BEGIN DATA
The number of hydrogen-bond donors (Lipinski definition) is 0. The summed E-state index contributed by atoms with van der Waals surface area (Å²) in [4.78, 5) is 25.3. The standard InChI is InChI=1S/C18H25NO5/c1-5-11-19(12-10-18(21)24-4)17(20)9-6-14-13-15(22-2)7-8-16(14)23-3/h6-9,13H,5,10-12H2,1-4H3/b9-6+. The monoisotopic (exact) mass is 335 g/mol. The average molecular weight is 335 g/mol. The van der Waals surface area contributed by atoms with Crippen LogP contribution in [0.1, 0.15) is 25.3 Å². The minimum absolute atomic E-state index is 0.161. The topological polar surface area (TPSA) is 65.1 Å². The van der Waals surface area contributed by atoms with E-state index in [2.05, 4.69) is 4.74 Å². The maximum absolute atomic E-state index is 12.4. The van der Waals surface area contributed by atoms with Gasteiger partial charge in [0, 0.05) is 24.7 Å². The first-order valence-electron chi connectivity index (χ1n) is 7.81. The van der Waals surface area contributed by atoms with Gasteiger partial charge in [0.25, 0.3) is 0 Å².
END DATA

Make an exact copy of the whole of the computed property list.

The number of hydrogen-bond donors (Lipinski definition) is 0. The summed E-state index contributed by atoms with van der Waals surface area (Å²) in [4.78, 5) is 25.3. The standard InChI is InChI=1S/C18H25NO5/c1-5-11-19(12-10-18(21)24-4)17(20)9-6-14-13-15(22-2)7-8-16(14)23-3/h6-9,13H,5,10-12H2,1-4H3/b9-6+. The monoisotopic (exact) mass is 335 g/mol. The average molecular weight is 335 g/mol. The van der Waals surface area contributed by atoms with Crippen LogP contribution in [0.1, 0.15) is 25.3 Å². The minimum absolute atomic E-state index is 0.161. The topological polar surface area (TPSA) is 65.1 Å². The van der Waals surface area contributed by atoms with E-state index in [2.05, 4.69) is 4.74 Å². The maximum absolute atomic E-state index is 12.4. The van der Waals surface area contributed by atoms with Gasteiger partial charge in [0, 0.05) is 24.7 Å². The first-order valence-electron chi connectivity index (χ1n) is 7.81. The van der Waals surface area contributed by atoms with Gasteiger partial charge in [0.25, 0.3) is 0 Å².